What it means: Undiagnosed stress fractures are a common cause of foot pain. The discomfort can be felt along the sides of the feet, in the soles, or “all over.” These fractures — they often occur repeatedly — may be caused by another underlying problem, often osteopenia (a decrease in optimum bone density, especially in women over age 50) or some kind of malnutrition, including a vitamin D deficiency, a problem absorbing calcium, or anorexia.

More clues: Often you can still walk on the broken bones; it just hurts like heck. (Some hardy people have gone undiagnosed for as long as a year.)

What to do: See a foot doctor about any pain. If, for example, you’ve been walking around Europe for three weeks in bad shoes, your feet may simply be sore. But a 55-year-old sedentary woman with painful feet may need a bone-density exam. An X-ray can also reveal possible nutritional issues that warrant a referral to a primary care provider.

##Clues your feet give about your health, 15-16 15. Red flag: Toes that bump upward at the tips

What it means: When the very tips of the toes swell to the point where they lose their usual angle and appear to bump upward at the ends, it’s called “digital clubbing” or “Hippocratic clubbing” after Hippocrates, who described the phenomenon 2,000 years ago. It’s a common sign of serious pulmonary (lung) disease, including pulmonary fibrosis and lung cancer. Heart disease and certain gastrointestinal diseases, such as Crohn’s disease, are also associated with clubbing.

More clues: Fingers can be clubbed as well as toes. It can happen in just some digits, or in all.

What to do: Treatment depends on the underlying cause, so report this serious symptom to a doctor. (Physicians are also well trained to look for clubbed digits during exams.)
16. Red flag: Shooting pain in the heel

What it means: Plantar fasciitis — a fancy name for inflammation of a band of connective tissue (fascia) running along the bottom (plantar) of the foot — is abnormal straining of the tissue beyond its normal extension.

More clues: The pain starts when you take your first steps in the morning and often intensifies as the day wears on. It’s usually concentrated in the heel (one or both) but can also be felt in the arch or in the back of the foot. Running and jumping a lot can cause it, but so can insufficient support. You’re at risk if you go barefoot a lot or wear old shoes or flimsy flip-flops, have gained weight, or walk a lot on hard surfaces.

What to do: If pain persists more than a few weeks or seems to worsen, have it evaluated by a podiatrist. Stick to low shoes with a strong supportive arch until you get further advice and treatment (which may include anti-inflammatory drugs and shoe inserts).
##Clues your feet give about your health, 17-18 17. Red flag: “Phee-uuuuw!”

What it means: Though smelly feet (hyperhidrosis) tend to cause more alarm than most foot symptoms, odor — even downright stinkiness — is seldom a sign something’s physically amiss. (Whew!) Feet contain more sweat glands than any other body part — half a million between the two of them! And some people are more prone to sweat than others. Add in the casings of shoes and socks, and the normal bacteria that thrive in the body have a feast on the resulting moisture, creating the smell that makes wives and mothers weep. (Both sexes can have smelly feet, but men tend to sweat more.)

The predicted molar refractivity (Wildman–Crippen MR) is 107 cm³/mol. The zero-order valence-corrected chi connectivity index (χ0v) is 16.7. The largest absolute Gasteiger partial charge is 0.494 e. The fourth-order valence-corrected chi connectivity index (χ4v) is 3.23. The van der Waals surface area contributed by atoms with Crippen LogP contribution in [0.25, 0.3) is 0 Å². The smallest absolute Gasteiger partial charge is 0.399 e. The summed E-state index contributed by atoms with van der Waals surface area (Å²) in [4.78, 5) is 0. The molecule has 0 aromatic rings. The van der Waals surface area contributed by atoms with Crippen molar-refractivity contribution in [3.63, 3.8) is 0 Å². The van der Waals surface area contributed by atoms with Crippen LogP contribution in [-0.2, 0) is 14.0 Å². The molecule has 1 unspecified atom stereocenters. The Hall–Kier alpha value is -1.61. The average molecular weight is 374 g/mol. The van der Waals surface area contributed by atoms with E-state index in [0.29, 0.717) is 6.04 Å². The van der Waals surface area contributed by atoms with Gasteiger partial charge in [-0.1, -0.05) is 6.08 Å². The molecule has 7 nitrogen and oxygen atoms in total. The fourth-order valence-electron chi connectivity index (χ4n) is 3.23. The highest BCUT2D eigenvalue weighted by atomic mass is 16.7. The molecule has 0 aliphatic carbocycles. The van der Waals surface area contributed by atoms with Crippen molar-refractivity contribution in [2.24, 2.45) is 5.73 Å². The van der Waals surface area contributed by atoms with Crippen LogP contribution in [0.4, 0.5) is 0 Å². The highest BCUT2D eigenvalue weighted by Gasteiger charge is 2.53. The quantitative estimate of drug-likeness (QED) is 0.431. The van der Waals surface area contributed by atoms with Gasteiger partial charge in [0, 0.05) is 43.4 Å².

More clues: In this case, the one olfactory clue is plenty.

What to do: Wash with antibacterial soap and dry feet well. Rub cornstarch or antiperspirant onto soles. Toss used socks in the wash; always put on a fresh pair instead of reusing. Stick to natural materials (cotton socks, leather shoes) — they wick away moisture better than man-made materials. Open up laced shoes after you remove them so they get a chance to fully air out; don’t wear them again until they’re fully dry.
18. Red flag: Old shoes

What it means: Danger! You’re a walking health bomb if your everyday shoes are more than a couple of years old or if walking or running shoes have more than 350 to 500 miles on them. Old shoes lack the support feet need — and footgear wears out faster than most people think, foot specialists say.

More clues: Blisters (too tight), bunions (too narrow), heel pain (not enough support) — if you’re having any kind of foot trouble, there’s at least a 50-50 chance your shoddy or ill-fitting footwear is to blame.

Older people are especially vulnerable because they fall into the habit of wearing familiar old shoes that may lack support, flexibility, or good traction.

What to do: Go shoe shopping.

Controlling Diabetes: When Pills Aren’t Enough

Thirsty woman Is Your Blood Sugar Out of Control?
You should call your doctor if you notice these changes.

8 Types of Good Lighting Your Loved One With Depression Needs

Are your loved one’s living spaces well lit? Good lighting can reduce depression for people with dementia. It may also slow cognitive decline and the loss of functional abilities, according to a study in the Journal of the American Medical Association. Part of the explanation may be as simple as the fact that being able to see better builds confidence. Good lighting also lets your loved one more easily continue everyday activities and helps keep circadian rhythms on track.

Here are 8 lighting sources to check:

  • A good bedside lamp in the bedroom. Use 100-watt bulbs (make sure they’re safe for the lamp).
  • A night-light in the room that stays on all the time. Position it so the bulb doesn’t directly shine where it can be seen from bed.
  • Clean windows with shades that open easily in both the bedroom and whichever room your loved one likes to sit.
  • Strong, clear light over the dining table. You want your loved one to see the food!
  • A porch light, if you sit outside in the evenings.
  • A well-lit path to the bathroom at night. Use night-lights to illuminate the entire route from bedroom to hall to bathroom.
  • Easy-on, toggle-style light switches throughout the house, especially in the bathroom.
  • A night-light inside the bathroom, in case the overhead light isn’t used.

The Truth About Type 2 Diabetes

woman eating dessert The Truth About Type 2 Diabetes
Can the disease be prevented? Are children affected? Can you have it without showing any symptoms? Get the facts.